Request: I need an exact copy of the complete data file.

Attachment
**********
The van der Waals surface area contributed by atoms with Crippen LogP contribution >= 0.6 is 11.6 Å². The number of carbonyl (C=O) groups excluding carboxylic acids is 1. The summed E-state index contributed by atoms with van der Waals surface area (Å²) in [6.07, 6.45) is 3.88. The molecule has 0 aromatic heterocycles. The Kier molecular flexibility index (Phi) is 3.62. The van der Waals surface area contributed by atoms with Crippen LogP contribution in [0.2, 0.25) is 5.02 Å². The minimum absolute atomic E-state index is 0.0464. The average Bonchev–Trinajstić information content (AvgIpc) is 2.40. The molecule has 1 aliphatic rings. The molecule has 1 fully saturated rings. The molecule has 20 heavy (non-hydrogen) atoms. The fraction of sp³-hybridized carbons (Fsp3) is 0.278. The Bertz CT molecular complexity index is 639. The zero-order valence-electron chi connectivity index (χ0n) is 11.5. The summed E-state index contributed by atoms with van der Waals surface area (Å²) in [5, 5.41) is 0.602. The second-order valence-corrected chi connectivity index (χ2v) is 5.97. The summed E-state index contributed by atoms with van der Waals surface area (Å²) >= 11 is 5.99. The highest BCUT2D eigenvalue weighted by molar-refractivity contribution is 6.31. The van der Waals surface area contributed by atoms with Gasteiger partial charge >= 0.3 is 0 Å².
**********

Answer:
The van der Waals surface area contributed by atoms with Crippen LogP contribution >= 0.6 is 11.6 Å². The number of carbonyl (C=O) groups excluding carboxylic acids is 1. The summed E-state index contributed by atoms with van der Waals surface area (Å²) in [6.07, 6.45) is 3.88. The molecule has 0 aromatic heterocycles. The Kier molecular flexibility index (Phi) is 3.62. The van der Waals surface area contributed by atoms with Crippen LogP contribution in [0.2, 0.25) is 5.02 Å². The minimum absolute atomic E-state index is 0.0464. The average Bonchev–Trinajstić information content (AvgIpc) is 2.40. The molecule has 1 aliphatic rings. The molecule has 1 fully saturated rings. The molecule has 20 heavy (non-hydrogen) atoms. The fraction of sp³-hybridized carbons (Fsp3) is 0.278. The Bertz CT molecular complexity index is 639. The zero-order valence-electron chi connectivity index (χ0n) is 11.5. The summed E-state index contributed by atoms with van der Waals surface area (Å²) in [5, 5.41) is 0.602. The second-order valence-corrected chi connectivity index (χ2v) is 5.97. The summed E-state index contributed by atoms with van der Waals surface area (Å²) >= 11 is 5.99. The highest BCUT2D eigenvalue weighted by molar-refractivity contribution is 6.31. The van der Waals surface area contributed by atoms with Gasteiger partial charge >= 0.3 is 0 Å².